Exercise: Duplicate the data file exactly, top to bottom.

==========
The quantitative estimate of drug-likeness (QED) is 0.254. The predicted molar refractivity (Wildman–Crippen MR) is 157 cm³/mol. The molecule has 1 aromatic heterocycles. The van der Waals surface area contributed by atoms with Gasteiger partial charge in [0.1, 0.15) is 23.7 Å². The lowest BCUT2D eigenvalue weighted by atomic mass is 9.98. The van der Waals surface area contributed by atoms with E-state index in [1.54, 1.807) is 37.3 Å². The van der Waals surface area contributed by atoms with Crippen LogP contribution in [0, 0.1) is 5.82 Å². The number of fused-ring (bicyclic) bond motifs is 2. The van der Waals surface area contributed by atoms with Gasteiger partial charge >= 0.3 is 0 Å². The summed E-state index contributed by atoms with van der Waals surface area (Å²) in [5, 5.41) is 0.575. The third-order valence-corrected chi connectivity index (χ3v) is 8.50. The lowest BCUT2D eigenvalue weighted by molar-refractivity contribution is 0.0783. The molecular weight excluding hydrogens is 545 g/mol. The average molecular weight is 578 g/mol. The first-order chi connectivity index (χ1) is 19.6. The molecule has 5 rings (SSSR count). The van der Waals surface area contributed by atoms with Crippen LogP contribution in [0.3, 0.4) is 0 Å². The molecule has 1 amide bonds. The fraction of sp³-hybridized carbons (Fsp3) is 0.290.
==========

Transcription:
The quantitative estimate of drug-likeness (QED) is 0.254. The predicted molar refractivity (Wildman–Crippen MR) is 157 cm³/mol. The molecule has 1 aromatic heterocycles. The van der Waals surface area contributed by atoms with Gasteiger partial charge in [0.1, 0.15) is 23.7 Å². The lowest BCUT2D eigenvalue weighted by atomic mass is 9.98. The van der Waals surface area contributed by atoms with E-state index in [1.54, 1.807) is 37.3 Å². The van der Waals surface area contributed by atoms with Crippen LogP contribution in [0, 0.1) is 5.82 Å². The number of fused-ring (bicyclic) bond motifs is 2. The van der Waals surface area contributed by atoms with Gasteiger partial charge >= 0.3 is 0 Å². The summed E-state index contributed by atoms with van der Waals surface area (Å²) in [5, 5.41) is 0.575. The third-order valence-corrected chi connectivity index (χ3v) is 8.50. The lowest BCUT2D eigenvalue weighted by molar-refractivity contribution is 0.0783. The molecular weight excluding hydrogens is 545 g/mol. The average molecular weight is 578 g/mol. The first-order chi connectivity index (χ1) is 19.6. The molecule has 5 rings (SSSR count). The van der Waals surface area contributed by atoms with Crippen LogP contribution in [0.3, 0.4) is 0 Å². The molecule has 1 amide bonds. The fraction of sp³-hybridized carbons (Fsp3) is 0.290.